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White House says Trans-Pacific trade deal would boost auto sector

October 9, 2015
The Trans-Pacific Partnership will immediately eliminate tariffs on about 80 percent of auto parts in all 12 of the countries in the pact, and that could have a dramatic impact on parts production, the Detroit News reported Oct. 6.
 
The TPP, which was formed in 2005, could help auto suppliers sell more U.S.-made parts abroad, but could in the long run allow some parts production to be moved abroad.
Auto parts imported to the U.S. currently are taxed with a 2.5 percent to 5 percent tariff. While officials noted that some parts — "green energy" ones including lithium-ion batteries will have tariffs for up to 15 years — the majority will be dropped immediately.
The deal also reduces the amount of content needed to classify a part as tariff free under the agreement. Parts will have to have 35 to 45 percent net cost from one of the 12 nations to qualify.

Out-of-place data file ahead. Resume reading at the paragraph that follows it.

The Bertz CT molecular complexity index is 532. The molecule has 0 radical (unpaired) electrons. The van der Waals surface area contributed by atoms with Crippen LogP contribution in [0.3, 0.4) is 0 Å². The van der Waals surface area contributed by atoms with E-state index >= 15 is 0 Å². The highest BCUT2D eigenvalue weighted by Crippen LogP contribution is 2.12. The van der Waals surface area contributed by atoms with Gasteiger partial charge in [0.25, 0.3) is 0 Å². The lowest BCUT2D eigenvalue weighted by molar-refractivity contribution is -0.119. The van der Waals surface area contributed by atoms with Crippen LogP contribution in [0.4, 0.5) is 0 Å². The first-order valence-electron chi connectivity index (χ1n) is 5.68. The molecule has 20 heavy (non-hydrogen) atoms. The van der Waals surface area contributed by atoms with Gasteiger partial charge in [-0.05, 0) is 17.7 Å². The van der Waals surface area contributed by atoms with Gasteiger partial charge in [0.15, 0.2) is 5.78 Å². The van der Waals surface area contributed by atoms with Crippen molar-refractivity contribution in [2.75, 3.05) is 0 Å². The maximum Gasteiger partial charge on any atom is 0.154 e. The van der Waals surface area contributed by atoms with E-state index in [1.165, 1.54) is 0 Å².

The North American Free Trade Agreement required 62.5 percent of the content from one of the three nations.
"Malaysia currently puts a 30 percent tax on American auto parts. Vietnam puts a tax of as much as 70 percent on every car American automakers sell in Vietnam," President Obama said in support of the TPP. "Under this agreement, all those foreign taxes will fall. Most of them will fall to zero. So we are knocking down barriers that are currently preventing American businesses from selling in these countries and are preventing American workers from benefiting from those sales to the fastest-growing, most dynamic region in the world."
 
 

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